From Monday, NAB said it was introducing new guidelines for Bank of Mum and Dad that “complements the law and, in some areas, sets higher standards”.
…Under NAB’s new controls, loan guarantors will face improved scrutiny of their suitability by providing more information about how it will impact their finances and awareness of responsibilities.
Commonwealth Bank of Australia, ANZ and Westpac Group, which includes Bank of Melbourne, BankSA and St George Bank, are introducing similar changes.
This is really only following reality. Previously from Martin North:
Latest data released today from the DFA household surveys shows that a smaller number of potential first time buyers are now getting help from their parents to buy property.
This video explains what is going on.
At its height 60% of first time buyers were getting help from their parents, but this has now dropped to 20%. In addition the value of that help has fallen from around $88,000 to around $75,000, on average.
This puts the Bank of Mum and Dad among the top-10 lenders in Australia, based on the latest APRA data, in terms of loan stock.
Three drivers explain these changes. First parents are more concerned in a falling market about the equity in their property, when facing into retirement. The “ATM” has run dry. They cannot afford to pass money down the generation now.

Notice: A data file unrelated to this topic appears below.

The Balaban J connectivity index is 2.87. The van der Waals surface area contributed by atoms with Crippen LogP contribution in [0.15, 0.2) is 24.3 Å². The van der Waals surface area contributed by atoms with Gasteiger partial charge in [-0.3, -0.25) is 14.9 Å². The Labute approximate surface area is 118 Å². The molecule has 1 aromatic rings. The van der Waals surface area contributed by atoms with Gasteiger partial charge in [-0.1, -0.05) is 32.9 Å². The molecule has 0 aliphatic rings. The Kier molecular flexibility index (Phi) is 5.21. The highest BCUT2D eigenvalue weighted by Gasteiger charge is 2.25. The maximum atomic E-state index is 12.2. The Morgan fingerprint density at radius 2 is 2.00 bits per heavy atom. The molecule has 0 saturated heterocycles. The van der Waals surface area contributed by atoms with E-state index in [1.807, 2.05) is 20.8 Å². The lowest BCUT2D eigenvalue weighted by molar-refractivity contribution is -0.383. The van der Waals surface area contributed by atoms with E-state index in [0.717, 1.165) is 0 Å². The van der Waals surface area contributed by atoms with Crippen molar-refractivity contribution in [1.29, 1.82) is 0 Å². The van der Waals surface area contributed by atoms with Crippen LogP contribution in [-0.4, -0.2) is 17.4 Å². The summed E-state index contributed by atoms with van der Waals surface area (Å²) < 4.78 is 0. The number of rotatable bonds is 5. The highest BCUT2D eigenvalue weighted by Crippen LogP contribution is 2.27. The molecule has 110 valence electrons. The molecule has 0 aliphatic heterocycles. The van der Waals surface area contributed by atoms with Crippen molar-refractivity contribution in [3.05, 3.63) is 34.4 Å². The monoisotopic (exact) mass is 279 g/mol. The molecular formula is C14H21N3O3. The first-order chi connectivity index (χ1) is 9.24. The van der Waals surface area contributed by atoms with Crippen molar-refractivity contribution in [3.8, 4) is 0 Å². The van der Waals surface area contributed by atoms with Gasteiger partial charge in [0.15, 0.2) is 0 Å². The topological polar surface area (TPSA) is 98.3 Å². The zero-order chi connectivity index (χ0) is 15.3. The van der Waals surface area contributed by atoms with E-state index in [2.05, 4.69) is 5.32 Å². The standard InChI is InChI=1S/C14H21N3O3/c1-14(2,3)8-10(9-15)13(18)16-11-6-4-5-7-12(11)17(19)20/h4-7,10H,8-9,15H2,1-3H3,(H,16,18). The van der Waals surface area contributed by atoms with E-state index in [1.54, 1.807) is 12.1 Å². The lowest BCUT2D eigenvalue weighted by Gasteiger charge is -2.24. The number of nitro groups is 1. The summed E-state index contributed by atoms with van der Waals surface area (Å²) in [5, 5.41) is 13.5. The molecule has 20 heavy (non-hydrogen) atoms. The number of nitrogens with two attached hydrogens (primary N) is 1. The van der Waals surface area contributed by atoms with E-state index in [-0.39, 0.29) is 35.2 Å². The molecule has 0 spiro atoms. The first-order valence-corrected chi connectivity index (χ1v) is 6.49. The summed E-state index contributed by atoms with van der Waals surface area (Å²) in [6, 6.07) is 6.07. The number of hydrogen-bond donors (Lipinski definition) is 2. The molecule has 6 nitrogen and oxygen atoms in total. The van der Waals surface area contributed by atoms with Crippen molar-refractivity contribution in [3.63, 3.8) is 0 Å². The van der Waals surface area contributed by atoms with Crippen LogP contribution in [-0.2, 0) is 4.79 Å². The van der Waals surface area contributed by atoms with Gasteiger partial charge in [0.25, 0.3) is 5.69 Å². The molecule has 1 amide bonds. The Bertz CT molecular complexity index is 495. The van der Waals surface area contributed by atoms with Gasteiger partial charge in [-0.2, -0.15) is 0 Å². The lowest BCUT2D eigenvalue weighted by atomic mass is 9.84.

Second despite some incentives, such as those in the Northern Territories, announced recently, many first time buyers are preferring to wait, rather than buy into a falling market and risk loosing their deposits. Plus we know that those who get help from parents are twice a likely to default in the subsequent 5 years compared with those who saved.
Third, banks are reluctant to lend, and a seagull payment is not regarded well, compared with a record of regular savings. Some lenders have stopped lending to borrowers with a Bank of Mum and Dad deposit.
Thus we think the momentum we saw last year is slowing and the Bank of Mum and Dad may be a less important factor ahead.
Some parents may decided to help pay monthly mortgage payments instead as this is a more flexible alternative and does not risk capital.
It will slow any rebound.